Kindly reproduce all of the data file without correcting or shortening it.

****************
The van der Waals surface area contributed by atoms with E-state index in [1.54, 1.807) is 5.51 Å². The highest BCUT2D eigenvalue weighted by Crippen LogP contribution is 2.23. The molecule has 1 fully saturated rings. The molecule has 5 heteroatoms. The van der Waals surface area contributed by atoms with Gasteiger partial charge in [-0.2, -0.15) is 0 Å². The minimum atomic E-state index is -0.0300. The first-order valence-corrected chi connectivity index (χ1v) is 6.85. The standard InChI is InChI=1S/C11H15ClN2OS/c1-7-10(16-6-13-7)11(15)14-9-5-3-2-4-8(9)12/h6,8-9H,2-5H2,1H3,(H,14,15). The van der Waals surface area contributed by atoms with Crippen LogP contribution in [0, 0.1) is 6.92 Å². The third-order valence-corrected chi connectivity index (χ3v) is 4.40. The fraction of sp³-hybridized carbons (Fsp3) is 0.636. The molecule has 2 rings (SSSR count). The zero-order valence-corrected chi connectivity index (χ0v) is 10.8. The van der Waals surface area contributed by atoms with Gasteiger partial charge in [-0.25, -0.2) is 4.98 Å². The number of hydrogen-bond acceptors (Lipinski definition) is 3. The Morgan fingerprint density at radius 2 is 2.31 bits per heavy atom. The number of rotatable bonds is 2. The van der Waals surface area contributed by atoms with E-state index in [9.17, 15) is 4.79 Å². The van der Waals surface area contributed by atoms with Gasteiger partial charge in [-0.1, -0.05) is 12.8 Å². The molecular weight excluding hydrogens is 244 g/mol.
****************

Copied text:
The van der Waals surface area contributed by atoms with E-state index in [1.54, 1.807) is 5.51 Å². The highest BCUT2D eigenvalue weighted by Crippen LogP contribution is 2.23. The molecule has 1 fully saturated rings. The molecule has 5 heteroatoms. The van der Waals surface area contributed by atoms with Gasteiger partial charge in [-0.2, -0.15) is 0 Å². The minimum atomic E-state index is -0.0300. The first-order valence-corrected chi connectivity index (χ1v) is 6.85. The standard InChI is InChI=1S/C11H15ClN2OS/c1-7-10(16-6-13-7)11(15)14-9-5-3-2-4-8(9)12/h6,8-9H,2-5H2,1H3,(H,14,15). The van der Waals surface area contributed by atoms with Crippen LogP contribution in [0, 0.1) is 6.92 Å². The third-order valence-corrected chi connectivity index (χ3v) is 4.40. The fraction of sp³-hybridized carbons (Fsp3) is 0.636. The molecule has 2 rings (SSSR count). The zero-order valence-corrected chi connectivity index (χ0v) is 10.8. The van der Waals surface area contributed by atoms with Gasteiger partial charge in [-0.25, -0.2) is 4.98 Å². The number of hydrogen-bond acceptors (Lipinski definition) is 3. The Morgan fingerprint density at radius 2 is 2.31 bits per heavy atom. The number of rotatable bonds is 2. The van der Waals surface area contributed by atoms with E-state index in [9.17, 15) is 4.79 Å². The van der Waals surface area contributed by atoms with Gasteiger partial charge in [-0.1, -0.05) is 12.8 Å². The molecular weight excluding hydrogens is 244 g/mol.